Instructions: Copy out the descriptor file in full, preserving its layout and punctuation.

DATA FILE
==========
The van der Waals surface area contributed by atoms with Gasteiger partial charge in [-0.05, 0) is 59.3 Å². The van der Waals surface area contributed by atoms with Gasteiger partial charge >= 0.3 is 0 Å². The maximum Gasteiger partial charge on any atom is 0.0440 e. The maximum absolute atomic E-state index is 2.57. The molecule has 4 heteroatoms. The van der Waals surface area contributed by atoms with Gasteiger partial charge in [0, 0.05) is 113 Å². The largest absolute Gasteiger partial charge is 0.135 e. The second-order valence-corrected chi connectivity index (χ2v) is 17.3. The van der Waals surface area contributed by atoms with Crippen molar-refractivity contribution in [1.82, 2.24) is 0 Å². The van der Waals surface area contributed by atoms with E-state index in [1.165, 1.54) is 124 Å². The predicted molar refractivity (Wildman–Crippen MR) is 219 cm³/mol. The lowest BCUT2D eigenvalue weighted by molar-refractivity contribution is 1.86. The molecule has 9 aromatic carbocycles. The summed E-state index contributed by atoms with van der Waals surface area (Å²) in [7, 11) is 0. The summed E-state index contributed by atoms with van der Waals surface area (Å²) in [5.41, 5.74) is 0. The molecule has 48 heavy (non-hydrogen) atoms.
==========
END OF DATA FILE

The van der Waals surface area contributed by atoms with Gasteiger partial charge in [-0.05, 0) is 59.3 Å². The van der Waals surface area contributed by atoms with Gasteiger partial charge >= 0.3 is 0 Å². The maximum Gasteiger partial charge on any atom is 0.0440 e. The maximum absolute atomic E-state index is 2.57. The molecule has 4 heteroatoms. The van der Waals surface area contributed by atoms with Gasteiger partial charge in [0, 0.05) is 113 Å². The largest absolute Gasteiger partial charge is 0.135 e. The second-order valence-corrected chi connectivity index (χ2v) is 17.3. The van der Waals surface area contributed by atoms with Crippen molar-refractivity contribution in [1.82, 2.24) is 0 Å². The van der Waals surface area contributed by atoms with E-state index in [1.165, 1.54) is 124 Å². The predicted molar refractivity (Wildman–Crippen MR) is 219 cm³/mol. The lowest BCUT2D eigenvalue weighted by molar-refractivity contribution is 1.86. The molecule has 9 aromatic carbocycles. The summed E-state index contributed by atoms with van der Waals surface area (Å²) in [7, 11) is 0. The summed E-state index contributed by atoms with van der Waals surface area (Å²) in [5.41, 5.74) is 0. The molecule has 48 heavy (non-hydrogen) atoms.